Cybercrime is becoming its own incredibly lucrative industry, and if you don’t take the proper precautions, your business could be the target of a cybercrime. By 2021, cybercrime will cost the world $6 trillion annually; that’s more than the GDP of Japan, the world’s third-largest economy.
If the global economy is to remain healthy, then this is a dangerous and unsustainable trend. Curious about how you can better prepare your business to deal with the realities of cybercrime? We have a few helpful cybersecurity insights.
Human Error is Fatal
The best malware protection software won’t survive contact with an employee that doesn’t know the basics of cybersecurity. Statistics show that human error is responsible for a staggering amount of lost data, with either a mistake or loss/improper disposal behind 30% of data loss incidents. An even greater proportion of cybercrimes could be averted with proper training and knowledge on the part of employees.
Human error can come in many shapes and sizes. One of the most common instances of human error is falling prey to a malicious email. A Symantec report says that in July 2017, 55% of all email was considered spam, and that 1 in 359 were malicious.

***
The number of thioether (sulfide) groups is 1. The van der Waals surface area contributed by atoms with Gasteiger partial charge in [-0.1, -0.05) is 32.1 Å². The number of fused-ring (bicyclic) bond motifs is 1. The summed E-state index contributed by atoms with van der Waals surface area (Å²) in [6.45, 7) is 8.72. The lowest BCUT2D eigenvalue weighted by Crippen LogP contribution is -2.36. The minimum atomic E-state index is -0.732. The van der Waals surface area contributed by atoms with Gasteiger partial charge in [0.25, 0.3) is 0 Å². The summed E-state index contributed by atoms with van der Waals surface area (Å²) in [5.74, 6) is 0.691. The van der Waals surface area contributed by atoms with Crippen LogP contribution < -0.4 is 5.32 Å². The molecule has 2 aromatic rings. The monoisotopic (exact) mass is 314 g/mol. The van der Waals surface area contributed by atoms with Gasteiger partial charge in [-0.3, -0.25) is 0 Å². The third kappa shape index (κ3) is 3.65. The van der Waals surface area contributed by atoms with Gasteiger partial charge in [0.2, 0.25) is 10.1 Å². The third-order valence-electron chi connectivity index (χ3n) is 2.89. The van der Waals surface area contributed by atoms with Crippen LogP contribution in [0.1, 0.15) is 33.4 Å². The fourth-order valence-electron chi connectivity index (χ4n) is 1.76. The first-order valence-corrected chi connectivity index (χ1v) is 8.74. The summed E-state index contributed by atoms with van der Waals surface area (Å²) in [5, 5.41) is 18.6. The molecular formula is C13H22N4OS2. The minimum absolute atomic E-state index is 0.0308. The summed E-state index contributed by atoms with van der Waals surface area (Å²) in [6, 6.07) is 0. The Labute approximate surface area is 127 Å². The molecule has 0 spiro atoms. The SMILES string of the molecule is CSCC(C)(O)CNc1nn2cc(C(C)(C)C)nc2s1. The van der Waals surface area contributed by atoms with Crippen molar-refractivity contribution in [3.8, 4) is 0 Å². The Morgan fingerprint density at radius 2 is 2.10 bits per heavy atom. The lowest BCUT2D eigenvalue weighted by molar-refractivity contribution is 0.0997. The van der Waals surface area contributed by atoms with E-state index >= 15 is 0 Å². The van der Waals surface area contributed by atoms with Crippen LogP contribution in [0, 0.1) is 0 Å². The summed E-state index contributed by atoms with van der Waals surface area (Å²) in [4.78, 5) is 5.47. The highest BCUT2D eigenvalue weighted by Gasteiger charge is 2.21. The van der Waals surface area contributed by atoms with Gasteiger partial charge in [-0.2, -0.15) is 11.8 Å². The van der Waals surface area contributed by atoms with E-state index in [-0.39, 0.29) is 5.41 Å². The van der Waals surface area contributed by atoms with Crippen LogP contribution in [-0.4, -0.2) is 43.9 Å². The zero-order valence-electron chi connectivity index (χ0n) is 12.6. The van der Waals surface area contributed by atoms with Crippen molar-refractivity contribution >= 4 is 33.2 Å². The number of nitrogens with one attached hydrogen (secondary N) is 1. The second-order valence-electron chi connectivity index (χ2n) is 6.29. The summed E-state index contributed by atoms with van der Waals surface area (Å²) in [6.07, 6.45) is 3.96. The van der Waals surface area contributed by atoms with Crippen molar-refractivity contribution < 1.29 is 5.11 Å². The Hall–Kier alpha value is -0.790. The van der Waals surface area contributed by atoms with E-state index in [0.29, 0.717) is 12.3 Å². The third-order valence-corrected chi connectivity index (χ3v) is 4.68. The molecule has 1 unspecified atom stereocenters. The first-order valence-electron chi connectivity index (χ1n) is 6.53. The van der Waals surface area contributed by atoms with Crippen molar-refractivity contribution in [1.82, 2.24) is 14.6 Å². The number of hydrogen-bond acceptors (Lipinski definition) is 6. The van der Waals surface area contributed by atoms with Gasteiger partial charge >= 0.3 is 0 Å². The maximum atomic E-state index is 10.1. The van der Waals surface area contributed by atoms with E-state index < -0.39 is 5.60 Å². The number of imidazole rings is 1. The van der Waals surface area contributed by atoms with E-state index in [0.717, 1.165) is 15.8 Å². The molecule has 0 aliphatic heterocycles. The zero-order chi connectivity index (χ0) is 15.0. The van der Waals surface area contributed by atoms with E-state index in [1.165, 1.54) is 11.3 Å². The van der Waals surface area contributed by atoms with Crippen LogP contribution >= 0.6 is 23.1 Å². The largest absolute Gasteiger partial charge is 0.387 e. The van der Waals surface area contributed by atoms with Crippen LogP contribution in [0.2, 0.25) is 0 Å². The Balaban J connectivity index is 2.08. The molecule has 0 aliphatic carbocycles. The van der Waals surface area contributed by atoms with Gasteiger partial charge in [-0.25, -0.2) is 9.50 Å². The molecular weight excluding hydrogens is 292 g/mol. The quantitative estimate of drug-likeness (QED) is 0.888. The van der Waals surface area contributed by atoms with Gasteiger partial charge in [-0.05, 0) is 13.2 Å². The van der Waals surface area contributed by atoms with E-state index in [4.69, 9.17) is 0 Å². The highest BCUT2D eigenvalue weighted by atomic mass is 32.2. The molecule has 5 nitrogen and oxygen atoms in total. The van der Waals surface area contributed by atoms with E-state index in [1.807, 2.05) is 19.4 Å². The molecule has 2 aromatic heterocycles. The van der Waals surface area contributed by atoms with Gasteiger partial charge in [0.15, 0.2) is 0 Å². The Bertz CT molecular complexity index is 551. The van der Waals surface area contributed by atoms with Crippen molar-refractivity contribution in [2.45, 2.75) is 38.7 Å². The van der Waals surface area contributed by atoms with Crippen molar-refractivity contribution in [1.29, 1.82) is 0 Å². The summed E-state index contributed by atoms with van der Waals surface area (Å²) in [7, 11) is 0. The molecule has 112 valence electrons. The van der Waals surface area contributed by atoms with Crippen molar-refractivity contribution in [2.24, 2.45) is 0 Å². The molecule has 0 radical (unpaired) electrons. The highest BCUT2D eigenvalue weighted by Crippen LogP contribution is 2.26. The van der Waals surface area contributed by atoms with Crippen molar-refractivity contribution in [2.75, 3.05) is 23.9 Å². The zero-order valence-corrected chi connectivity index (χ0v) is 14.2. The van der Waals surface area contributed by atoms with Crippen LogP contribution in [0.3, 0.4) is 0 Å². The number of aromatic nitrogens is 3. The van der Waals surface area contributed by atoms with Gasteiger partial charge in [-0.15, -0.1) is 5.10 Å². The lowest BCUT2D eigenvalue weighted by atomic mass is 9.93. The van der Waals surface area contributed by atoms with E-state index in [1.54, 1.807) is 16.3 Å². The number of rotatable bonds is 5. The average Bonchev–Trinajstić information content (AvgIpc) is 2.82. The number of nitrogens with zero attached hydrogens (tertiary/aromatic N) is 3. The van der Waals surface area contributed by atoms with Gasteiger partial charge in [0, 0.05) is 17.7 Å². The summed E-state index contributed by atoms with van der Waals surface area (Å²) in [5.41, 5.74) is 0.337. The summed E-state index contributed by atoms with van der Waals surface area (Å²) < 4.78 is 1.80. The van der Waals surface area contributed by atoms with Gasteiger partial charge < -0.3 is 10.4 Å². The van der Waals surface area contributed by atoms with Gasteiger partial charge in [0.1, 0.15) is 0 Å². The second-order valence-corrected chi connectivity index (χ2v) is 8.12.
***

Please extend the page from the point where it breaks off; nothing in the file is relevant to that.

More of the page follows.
As individuals comb through their inboxes, the normal, mundane spam and mountain of business emails can provide cover for a small number of malicious emails that can open up your network to nasty threats like ransomware.
To make matters worse, phishing is becoming more clever by the day. You may remember one widespread phishing incident earlier this year, when millions received a fake link to a Google Doc, seemingly from someone on their contacts list.
If you received that link from someone you haven’t spoken within seven years, you probably weren’t fooled, but think about the hundreds of thousands who assumed they’d been sent another work-related file from a colleague.
Another source of human error is general negligence towards cybersecurity in the office. This can be on the part of regular employees or management. Failure to properly password protect workstations and important files is a terrible habit to develop but can be observed in a large number of organizations.
Training employees to properly lock down their workstations when they’re away is a great step towards preventing malicious threats from inside your business. Implementing dual authentication policies is a great way to deter hackers. Requiring employees to regularly change and randomize their passwords is another great deterrent.
Build Strong Firewalls
It seems so intuitive, but your business should take steps to protect itself from old school cyberattacks – and many businesses don’t have a proper firewall in place. Protecting your internet and server activity from outside threats is crucial, and easy to do with the proper procedures and knowledge.
Whether you work with an outside technology provider or an in-house IT staff, it’s important to properly communicate all firewall updates and put several levels of redundancy in place. You should also prioritize which data is most important to your company and take extra precautions to protect it.